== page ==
Federal law requires all employers, even those with just one employee, to report all new hires to the appropriate state agency. In turn, these state agencies must turn over the information to a national directory of new hires, maintained by the Department of Health and Human Services. The information will be used primarily for two purposes: to help prevent unemployment compensation fraud, and to track down parents who owe child support.
All states were required to implement a program conforming to the federal rules by October 1, 1998.
What does this mean to you as an employer? Fortunately, the process isn't very burdensome. The information that you must submit is information that each new employee must submit when completing IRS Form W-4 for income tax withholding purposes. Specifically, you must report each employee's name address, social security number, and your business's name, address, and federal employer identification number. The easiest way to do this is to use a copy of the Federal W-4.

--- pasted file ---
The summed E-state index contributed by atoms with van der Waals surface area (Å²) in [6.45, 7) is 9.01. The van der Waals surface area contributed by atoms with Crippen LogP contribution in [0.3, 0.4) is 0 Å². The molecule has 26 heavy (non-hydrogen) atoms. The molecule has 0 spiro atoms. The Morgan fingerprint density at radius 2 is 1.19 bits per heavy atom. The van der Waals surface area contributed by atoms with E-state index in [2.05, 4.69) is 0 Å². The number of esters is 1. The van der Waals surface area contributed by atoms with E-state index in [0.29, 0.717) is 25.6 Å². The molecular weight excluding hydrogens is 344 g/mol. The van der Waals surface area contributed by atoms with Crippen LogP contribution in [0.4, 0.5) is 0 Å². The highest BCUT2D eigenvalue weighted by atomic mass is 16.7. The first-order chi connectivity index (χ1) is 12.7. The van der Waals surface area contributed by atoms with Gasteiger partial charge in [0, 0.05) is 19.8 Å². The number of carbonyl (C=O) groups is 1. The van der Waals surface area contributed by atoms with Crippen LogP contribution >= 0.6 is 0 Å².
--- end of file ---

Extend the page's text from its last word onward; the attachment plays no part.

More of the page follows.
Under the federal law, reports must be submitted to the appropriate state agency within 20 calendar days of the date of hire, although some states may require shorter reporting windows. Reports must be sent by first class mail, electronically, or magnetically (generally useful only if you use a payroll service). If you have employees in more than one state and you file your reports by mail, you must report in each state. However if you file electronically or magnetically, you can designate, to HHS, one state where you will report all new hire information.
Where you file the reports varies by state. In many states that had programs
in place before the federal law was enacted, reports were filed with the agency
that administers the state unemployment compensation program or the agency that
has responsibility for child support enforcement. Since enactment of the law,
many states have enacted new hire reporting centers. Therefore, we suggest that
you consult a current phone book under "state government."